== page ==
U.S. Secretary of State Antony Blinken said the United States and Israel had agreed to develop a plan to get humanitarian aid to civilians in Gaza without benefiting Hamas, and that President Joe Biden would visit Israel this week to hear how it would minimize civilian casualties in its war effort.
Blinken made the announcement after nine hours of negotiations with Netanyahu that stretched into the early hours of Tuesday. Their meeting was disrupted by air raid sirens warning of incoming Palestinian rocket fire, forcing them to briefly shelter in a bunker.
Blinken, Washington’s top diplomat, was on the fifth consecutive day of round-the-clock diplomacy in the region, shuttling back to Israel after visiting six Arab countries in four days.
He has sought in part to address the unfolding humanitarian crisis in Gaza, where Israeli bombardment in response to a deadly Hamas attack in Israel has killed some 2,800 Palestinians while forcing hundreds of thousands to flee their homes.
“Today, and at our request, the United States and Israel have agreed to develop a plan that will enable humanitarian aid from donor nations and multilateral organizations to reach civilians in Gaza,” Blinken told reporters.
Blinken said the United States shared Israel‘s concern that Hamas may seize or destroy aid entering Gaza, or prevent it from reaching people in need.
“If Hamas in any way blocks humanitarian assistance from reaching civilians, including by seizing the aid itself, we’ll be the first to condemn it. And we will work to prevent it from happening again,” Blinken said.
Blinken did not provide details on what the aid plan would look like.
The top U.S. diplomat also said that Biden would travel to Israel on Wednesday to make clear that the top U.S. ally has the right to defend itself after Hamas gunmen rampaged through southern Israeli towns and military bases on Oct. 7, killing at least 1,300 people.
“President Biden will receive a comprehensive brief on Israel‘s war aims and strategy,” Blinken said.
“[The] president will hear from Israel how it will conduct its operations in a way that minimizes civilian casualties and enables humanitarian assistance to flow to civilians in Gaza in a way that does not benefit Hamas.”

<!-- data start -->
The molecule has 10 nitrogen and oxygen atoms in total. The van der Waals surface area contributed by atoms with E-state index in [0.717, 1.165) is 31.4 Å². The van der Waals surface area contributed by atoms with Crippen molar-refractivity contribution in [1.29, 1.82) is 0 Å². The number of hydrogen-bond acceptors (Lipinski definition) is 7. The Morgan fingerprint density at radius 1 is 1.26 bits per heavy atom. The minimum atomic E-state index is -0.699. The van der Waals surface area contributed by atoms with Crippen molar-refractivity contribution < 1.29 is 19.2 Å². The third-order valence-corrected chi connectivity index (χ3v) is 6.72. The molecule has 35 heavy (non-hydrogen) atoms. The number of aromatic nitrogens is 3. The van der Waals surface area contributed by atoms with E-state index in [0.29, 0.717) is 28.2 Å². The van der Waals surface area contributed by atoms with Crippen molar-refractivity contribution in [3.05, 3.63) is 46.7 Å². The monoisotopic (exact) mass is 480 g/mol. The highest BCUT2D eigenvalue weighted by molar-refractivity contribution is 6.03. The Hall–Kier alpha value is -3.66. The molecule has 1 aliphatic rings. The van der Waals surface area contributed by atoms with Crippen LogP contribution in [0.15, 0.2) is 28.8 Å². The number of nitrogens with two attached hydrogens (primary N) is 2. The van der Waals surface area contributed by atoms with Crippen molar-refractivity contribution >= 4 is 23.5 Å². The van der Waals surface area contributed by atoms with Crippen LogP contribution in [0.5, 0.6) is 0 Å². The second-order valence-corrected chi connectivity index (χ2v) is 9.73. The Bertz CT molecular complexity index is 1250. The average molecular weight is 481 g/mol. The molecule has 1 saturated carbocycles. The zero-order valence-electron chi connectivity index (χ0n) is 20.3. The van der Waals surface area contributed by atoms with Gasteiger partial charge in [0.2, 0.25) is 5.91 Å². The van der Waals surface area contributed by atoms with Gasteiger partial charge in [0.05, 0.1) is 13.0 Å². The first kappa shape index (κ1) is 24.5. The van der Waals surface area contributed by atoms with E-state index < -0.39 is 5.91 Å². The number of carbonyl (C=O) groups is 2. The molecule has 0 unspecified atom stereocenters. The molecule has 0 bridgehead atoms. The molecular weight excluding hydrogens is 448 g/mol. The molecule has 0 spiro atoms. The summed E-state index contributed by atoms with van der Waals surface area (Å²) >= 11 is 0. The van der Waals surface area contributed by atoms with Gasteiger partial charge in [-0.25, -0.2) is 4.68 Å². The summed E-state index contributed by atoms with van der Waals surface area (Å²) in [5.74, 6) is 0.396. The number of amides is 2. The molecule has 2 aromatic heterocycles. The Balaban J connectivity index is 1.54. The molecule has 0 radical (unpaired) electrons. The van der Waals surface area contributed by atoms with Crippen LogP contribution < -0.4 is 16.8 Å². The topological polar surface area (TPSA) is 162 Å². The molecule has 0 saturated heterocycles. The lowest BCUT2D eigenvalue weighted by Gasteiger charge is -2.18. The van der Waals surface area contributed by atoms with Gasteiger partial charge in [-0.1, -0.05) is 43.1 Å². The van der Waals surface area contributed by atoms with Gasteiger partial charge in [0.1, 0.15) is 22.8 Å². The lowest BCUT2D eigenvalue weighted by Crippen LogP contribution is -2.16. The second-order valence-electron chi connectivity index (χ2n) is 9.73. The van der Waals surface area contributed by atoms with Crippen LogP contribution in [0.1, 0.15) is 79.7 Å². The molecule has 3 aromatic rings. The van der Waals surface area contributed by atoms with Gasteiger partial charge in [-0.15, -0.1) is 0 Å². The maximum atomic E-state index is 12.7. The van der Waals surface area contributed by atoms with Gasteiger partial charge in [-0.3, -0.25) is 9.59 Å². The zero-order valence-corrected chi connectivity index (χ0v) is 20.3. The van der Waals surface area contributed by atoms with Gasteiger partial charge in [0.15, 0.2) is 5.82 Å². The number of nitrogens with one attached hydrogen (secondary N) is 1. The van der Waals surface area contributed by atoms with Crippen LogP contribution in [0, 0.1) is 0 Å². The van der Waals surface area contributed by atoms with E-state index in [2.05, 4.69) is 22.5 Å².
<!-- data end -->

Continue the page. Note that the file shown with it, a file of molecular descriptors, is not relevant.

Blinken was in Egypt on Sunday, where he said the Egyptian-controlled Rafah border crossing into Gaza would soon reopen, but a deal to allow aid in, and for some foreign citizens to leave, has yet to materialize.
Speaking to reporters earlier after meeting Blinken, Defense Minister Yoav Gallant said: “This will be a long war; the price will be high. But we are going to win for Israel and the Jewish people and for the values that both countries believe in.”
Washington has moved an aircraft carrier strike group to the eastern Mediterranean and is set to move another carrier to the region in coming days, moves Blinken has said are meant as a deterrent, not a provocation.
A U.S. official, speaking on condition of anonymity, said that the Bataan, another warship, was heading near the coast of Israel and would include a Marine expeditionary unit, with a total force of about 2,000 personnel.
They have not been given a specific mission but could play a key role in any evacuation.
Separately, the United States has told some troops, potentially 2,000, to be ready to deploy within 24 hours if notified—instead of the usual 96 hours—to the region and could include units that provide assistance such as medical aid if needed, the U.S. official said.
(Reporting by Humeyra Pamuk; writing by Steve Holland, Jasper Ward, and Simon Lewis; additional reporting by Idrees Ali and Patricia Zengerle; editing by Howard Goller and Stephen Coates)
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